Brushstroke

Planning a photoshoot during a pandemic

  • By James Hockney

It’s been nearly a year since I joined the Perfect Storm team, and from day one this has involved helping our clients navigate the challenges of the Covid restrictions in their marketplaces.

Covid has brought about a heap of challenges, but as creative problem solvers we must do our best to navigate these murkier waters to help our clients reach their target audiences.  Luckily, our flexible model here at Perfect storm helps us adapt quickly to this ever-changing world and I wanted to walk you through our recent experience of running a photoshoot under this added pressure.

Shooting during a pandemic adds a new set of challenges to an already busy workload, but through proper planning, you can still get some great results.

 

The challenge

Our new client, Coryton, experts in blending fuel for industries such as F1, Aviation and automotive commissioned a photoshoot to provide a suite of ownable content for their new website and upcoming campaign activity.

   Our main challenges for this shoot were:

  1. Working in a dangerous environment with chemicals/fuels
  2. Restrictions in place regarding social distancing 
  3. Shooting with staff who also have a busy day job
  4. Team travel concerns due to changing tier system across the country
  5. Restricted shoot styles, meaning more individual shots and no physical contact poses
  6.  Less frequent shooting schedules so much larger shots bulked together

If you are committing to a Photoshoot during these uncertain times, you still need to get the job done but must ensure you keep your client and your crew safe. Never fear, this is perfectly feasible, you just need an airtight process!

 

 

The process

Pre-planning client call
Use this time to understand the unique challenges posed by the clients’ work environment. Get out all the questions you can pre-empt from your team. We had to make sure we knew the Covid safety measures in place in Coryton’s enclosed spaces such as the labs and office spaces.

Assemble the dream team
Once you have a better understanding of the brief you can assemble the best team to suit the project.  We’re fortunate here at Perfect Storm, to be able to select highly skilled partners best suited for each job. As a great example of this, we selected Matt Davis, the talented photographer who is experienced at shooting in highly regulated environments, along with Rich Gell, an award-winning designer and art director.

Pre-planning meeting with your team
Now that you better understand the unique challenges posed by the shooting environment and the pandemic, it’s time to be realistic with your team. You need to establish the best possible output in the time given.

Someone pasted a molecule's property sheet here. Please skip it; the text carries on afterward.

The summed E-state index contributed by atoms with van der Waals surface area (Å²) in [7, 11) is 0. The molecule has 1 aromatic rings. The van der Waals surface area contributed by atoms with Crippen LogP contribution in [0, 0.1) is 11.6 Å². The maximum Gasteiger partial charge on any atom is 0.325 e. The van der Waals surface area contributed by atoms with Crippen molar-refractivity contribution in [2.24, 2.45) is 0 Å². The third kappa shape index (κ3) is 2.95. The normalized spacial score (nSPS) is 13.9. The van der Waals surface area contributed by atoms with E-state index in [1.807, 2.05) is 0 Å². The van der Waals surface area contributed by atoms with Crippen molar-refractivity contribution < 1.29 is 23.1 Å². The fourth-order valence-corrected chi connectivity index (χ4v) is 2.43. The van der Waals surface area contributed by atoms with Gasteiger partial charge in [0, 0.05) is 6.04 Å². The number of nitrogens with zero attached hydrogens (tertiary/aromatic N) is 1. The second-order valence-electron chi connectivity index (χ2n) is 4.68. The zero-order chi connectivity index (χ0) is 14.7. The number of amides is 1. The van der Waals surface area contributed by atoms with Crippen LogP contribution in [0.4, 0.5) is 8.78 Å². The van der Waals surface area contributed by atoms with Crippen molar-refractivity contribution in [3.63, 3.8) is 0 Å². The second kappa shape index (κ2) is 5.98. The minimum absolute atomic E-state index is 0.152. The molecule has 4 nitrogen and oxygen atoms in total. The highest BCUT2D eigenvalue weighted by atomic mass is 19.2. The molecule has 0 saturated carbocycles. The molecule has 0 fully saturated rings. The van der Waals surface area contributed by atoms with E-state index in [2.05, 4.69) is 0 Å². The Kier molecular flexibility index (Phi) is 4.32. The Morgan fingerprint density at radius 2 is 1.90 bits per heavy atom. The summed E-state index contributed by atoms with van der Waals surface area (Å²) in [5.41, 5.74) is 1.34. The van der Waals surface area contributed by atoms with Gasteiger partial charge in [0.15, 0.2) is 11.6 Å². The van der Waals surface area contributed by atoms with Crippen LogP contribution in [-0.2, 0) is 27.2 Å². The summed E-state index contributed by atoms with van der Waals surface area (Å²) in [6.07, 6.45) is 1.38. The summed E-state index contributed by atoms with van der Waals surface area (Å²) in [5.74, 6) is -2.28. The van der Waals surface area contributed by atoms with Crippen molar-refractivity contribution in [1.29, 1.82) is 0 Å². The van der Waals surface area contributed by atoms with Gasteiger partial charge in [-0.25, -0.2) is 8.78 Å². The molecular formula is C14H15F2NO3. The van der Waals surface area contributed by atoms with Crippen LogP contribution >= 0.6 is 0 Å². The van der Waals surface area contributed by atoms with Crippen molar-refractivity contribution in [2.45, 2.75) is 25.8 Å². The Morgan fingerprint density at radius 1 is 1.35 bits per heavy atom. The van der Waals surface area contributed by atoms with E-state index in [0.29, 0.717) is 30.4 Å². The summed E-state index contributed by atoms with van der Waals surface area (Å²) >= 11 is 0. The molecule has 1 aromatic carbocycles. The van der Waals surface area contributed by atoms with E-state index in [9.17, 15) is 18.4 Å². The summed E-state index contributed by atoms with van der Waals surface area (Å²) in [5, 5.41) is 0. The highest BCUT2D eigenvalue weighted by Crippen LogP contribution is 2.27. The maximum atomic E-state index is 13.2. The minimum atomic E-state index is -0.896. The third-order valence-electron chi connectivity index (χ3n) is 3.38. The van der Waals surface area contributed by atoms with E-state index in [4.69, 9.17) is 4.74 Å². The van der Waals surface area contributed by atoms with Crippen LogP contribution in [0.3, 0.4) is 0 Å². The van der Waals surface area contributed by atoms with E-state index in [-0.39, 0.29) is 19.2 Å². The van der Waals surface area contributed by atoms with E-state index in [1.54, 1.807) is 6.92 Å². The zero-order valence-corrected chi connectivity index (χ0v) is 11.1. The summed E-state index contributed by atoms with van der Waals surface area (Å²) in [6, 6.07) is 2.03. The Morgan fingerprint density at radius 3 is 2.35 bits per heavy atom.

Scheduling/shoot plan
You’ll hopefully now have all the information you need to pull together a shoot plan. We based the timing plan for this shoot on the realistic restrictions of 1. every shot needing to be safety checked for explosive risk 2. Operating within Covid restrictions. These restrictions meant setup took longer, so ensuring you were able to get people in place at the right time, rather than them waiting through an extended setup process, was important. 

Equipment resourcing
This is one of the key requirements of a shoot, and as our photographer Matt explains, this is getting a little trickier… 

Brushstroke 'Hiring and buying equipment isn’t as easy as it used to be. I’d often pick up coloured backgrounds the day before a shoot. Now I need to give at least one week of notice. And for hire equipment, many suppliers are operating just one day per week, meaning you have to pick up the gear a week or so in advance. _

Pre-shoot recce
Not all shoots can afford this luxury, but in order to maximize shoot time when you’re with your crew, a recce can be ideal. You can plan out key shots and get a feel for the environment without needing a full crew. In this particular instance, we were careful to select spaces which afforded room for social distancing whilst still providing some interesting shots (e.g the staff on top of a rather tall gas tank). It’s also a great chance to the get into a working rhythm with some of your crew before the shoot begins.

Shoot day
All of your expert preparation up to this point should make the actual day run as smooth as it can. With the added Covid restrictions, shots will take longer and you’ll most likely get fewer scenes per day, so its best to arrive early and do as much set up pre-shoot.

It’s important to maintain safe distances during the shoot. One of the best ways to do this, and to maximise staff time is to do all set up before you call the ‘models’ to set, and ensure you explain any distancing procedure before you begin.

Have your schedule in front of you, run through it with your team, and make sure you stick to it as best you can.

Brushstroke

Bottom line

We all know this Pandemic has thrown a massive curveball to the creative process, especially where you have to be physically present. Hopefully, you have read this and have a newfound hope that you can still carry out a Photoshoot during the pandemic. Just remember,  you’ll need to: plan better, run the shoot more efficiently and expect a shoot to run longer or be satisfied with fewer shots per day. 

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